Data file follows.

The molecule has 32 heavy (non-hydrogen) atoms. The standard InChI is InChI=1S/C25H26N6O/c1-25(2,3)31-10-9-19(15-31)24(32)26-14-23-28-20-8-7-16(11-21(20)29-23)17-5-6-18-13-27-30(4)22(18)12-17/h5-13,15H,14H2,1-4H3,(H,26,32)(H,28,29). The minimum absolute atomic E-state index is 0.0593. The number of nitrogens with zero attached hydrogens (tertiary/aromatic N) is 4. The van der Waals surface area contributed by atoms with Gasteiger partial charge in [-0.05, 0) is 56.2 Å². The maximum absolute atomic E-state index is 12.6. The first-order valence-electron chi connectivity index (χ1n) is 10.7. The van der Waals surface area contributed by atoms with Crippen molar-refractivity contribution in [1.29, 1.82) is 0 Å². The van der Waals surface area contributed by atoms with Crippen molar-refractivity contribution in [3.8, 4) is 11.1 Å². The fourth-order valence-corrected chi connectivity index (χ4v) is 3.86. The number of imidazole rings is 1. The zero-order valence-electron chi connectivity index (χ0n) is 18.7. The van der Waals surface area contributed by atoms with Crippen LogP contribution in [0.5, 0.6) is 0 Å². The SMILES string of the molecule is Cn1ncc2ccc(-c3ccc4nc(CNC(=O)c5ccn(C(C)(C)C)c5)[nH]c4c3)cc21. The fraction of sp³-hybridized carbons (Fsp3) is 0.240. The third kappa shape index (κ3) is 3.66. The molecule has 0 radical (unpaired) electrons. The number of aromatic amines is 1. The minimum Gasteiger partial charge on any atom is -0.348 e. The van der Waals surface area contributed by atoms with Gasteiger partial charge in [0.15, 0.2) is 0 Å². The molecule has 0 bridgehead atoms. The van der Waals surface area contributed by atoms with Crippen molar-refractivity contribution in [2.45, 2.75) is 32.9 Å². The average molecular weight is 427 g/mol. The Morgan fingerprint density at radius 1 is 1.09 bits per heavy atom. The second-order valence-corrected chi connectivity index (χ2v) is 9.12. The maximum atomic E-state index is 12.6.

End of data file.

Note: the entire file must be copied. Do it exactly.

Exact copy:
The molecule has 32 heavy (non-hydrogen) atoms. The standard InChI is InChI=1S/C25H26N6O/c1-25(2,3)31-10-9-19(15-31)24(32)26-14-23-28-20-8-7-16(11-21(20)29-23)17-5-6-18-13-27-30(4)22(18)12-17/h5-13,15H,14H2,1-4H3,(H,26,32)(H,28,29). The minimum absolute atomic E-state index is 0.0593. The number of nitrogens with zero attached hydrogens (tertiary/aromatic N) is 4. The van der Waals surface area contributed by atoms with Gasteiger partial charge in [-0.05, 0) is 56.2 Å². The maximum absolute atomic E-state index is 12.6. The first-order valence-electron chi connectivity index (χ1n) is 10.7. The van der Waals surface area contributed by atoms with Crippen molar-refractivity contribution in [1.29, 1.82) is 0 Å². The van der Waals surface area contributed by atoms with Crippen molar-refractivity contribution in [3.8, 4) is 11.1 Å². The fourth-order valence-corrected chi connectivity index (χ4v) is 3.86. The number of imidazole rings is 1. The zero-order valence-electron chi connectivity index (χ0n) is 18.7. The van der Waals surface area contributed by atoms with Crippen LogP contribution in [0.5, 0.6) is 0 Å². The SMILES string of the molecule is Cn1ncc2ccc(-c3ccc4nc(CNC(=O)c5ccn(C(C)(C)C)c5)[nH]c4c3)cc21. The fraction of sp³-hybridized carbons (Fsp3) is 0.240. The third kappa shape index (κ3) is 3.66. The molecule has 0 radical (unpaired) electrons. The number of aromatic amines is 1. The minimum Gasteiger partial charge on any atom is -0.348 e. The van der Waals surface area contributed by atoms with Gasteiger partial charge in [0.15, 0.2) is 0 Å². The molecule has 0 bridgehead atoms. The van der Waals surface area contributed by atoms with Crippen molar-refractivity contribution in [2.45, 2.75) is 32.9 Å². The average molecular weight is 427 g/mol. The Morgan fingerprint density at radius 1 is 1.09 bits per heavy atom. The second-order valence-corrected chi connectivity index (χ2v) is 9.12. The maximum atomic E-state index is 12.6.